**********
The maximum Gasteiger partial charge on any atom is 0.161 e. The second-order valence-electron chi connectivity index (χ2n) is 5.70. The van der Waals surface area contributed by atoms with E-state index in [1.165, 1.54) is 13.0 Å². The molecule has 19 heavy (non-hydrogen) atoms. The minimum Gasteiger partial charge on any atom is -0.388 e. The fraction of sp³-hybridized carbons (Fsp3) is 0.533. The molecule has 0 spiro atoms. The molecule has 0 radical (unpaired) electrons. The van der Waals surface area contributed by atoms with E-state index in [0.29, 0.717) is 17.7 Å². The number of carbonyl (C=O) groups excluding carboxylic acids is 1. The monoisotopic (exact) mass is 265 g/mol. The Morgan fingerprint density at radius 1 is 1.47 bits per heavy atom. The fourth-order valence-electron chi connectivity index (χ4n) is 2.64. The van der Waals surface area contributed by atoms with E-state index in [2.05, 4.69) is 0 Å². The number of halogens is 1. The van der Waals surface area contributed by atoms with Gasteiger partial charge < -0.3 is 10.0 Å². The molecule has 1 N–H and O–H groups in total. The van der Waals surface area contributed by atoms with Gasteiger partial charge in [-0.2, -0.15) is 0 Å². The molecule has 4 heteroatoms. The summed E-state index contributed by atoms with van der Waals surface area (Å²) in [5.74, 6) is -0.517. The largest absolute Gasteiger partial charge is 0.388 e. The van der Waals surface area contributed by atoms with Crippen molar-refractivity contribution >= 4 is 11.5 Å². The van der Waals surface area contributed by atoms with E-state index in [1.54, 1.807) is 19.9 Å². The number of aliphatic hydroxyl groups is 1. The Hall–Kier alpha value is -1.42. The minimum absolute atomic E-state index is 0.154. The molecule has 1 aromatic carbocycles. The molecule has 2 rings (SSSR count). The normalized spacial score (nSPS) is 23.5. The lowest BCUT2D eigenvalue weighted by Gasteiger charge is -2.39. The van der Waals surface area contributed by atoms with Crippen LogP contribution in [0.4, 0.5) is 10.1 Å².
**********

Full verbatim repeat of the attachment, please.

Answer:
The maximum Gasteiger partial charge on any atom is 0.161 e. The second-order valence-electron chi connectivity index (χ2n) is 5.70. The van der Waals surface area contributed by atoms with E-state index in [1.165, 1.54) is 13.0 Å². The molecule has 19 heavy (non-hydrogen) atoms. The minimum Gasteiger partial charge on any atom is -0.388 e. The fraction of sp³-hybridized carbons (Fsp3) is 0.533. The molecule has 0 spiro atoms. The molecule has 0 radical (unpaired) electrons. The van der Waals surface area contributed by atoms with E-state index in [0.29, 0.717) is 17.7 Å². The number of carbonyl (C=O) groups excluding carboxylic acids is 1. The monoisotopic (exact) mass is 265 g/mol. The Morgan fingerprint density at radius 1 is 1.47 bits per heavy atom. The fourth-order valence-electron chi connectivity index (χ4n) is 2.64. The van der Waals surface area contributed by atoms with E-state index in [2.05, 4.69) is 0 Å². The number of halogens is 1. The van der Waals surface area contributed by atoms with Gasteiger partial charge < -0.3 is 10.0 Å². The molecule has 1 N–H and O–H groups in total. The van der Waals surface area contributed by atoms with Gasteiger partial charge in [-0.2, -0.15) is 0 Å². The molecule has 4 heteroatoms. The summed E-state index contributed by atoms with van der Waals surface area (Å²) in [5.74, 6) is -0.517. The largest absolute Gasteiger partial charge is 0.388 e. The van der Waals surface area contributed by atoms with Crippen molar-refractivity contribution >= 4 is 11.5 Å². The van der Waals surface area contributed by atoms with E-state index in [1.54, 1.807) is 19.9 Å². The number of aliphatic hydroxyl groups is 1. The Hall–Kier alpha value is -1.42. The minimum absolute atomic E-state index is 0.154. The molecule has 1 aromatic carbocycles. The molecule has 2 rings (SSSR count). The normalized spacial score (nSPS) is 23.5. The lowest BCUT2D eigenvalue weighted by Gasteiger charge is -2.39. The van der Waals surface area contributed by atoms with Crippen LogP contribution in [0.4, 0.5) is 10.1 Å².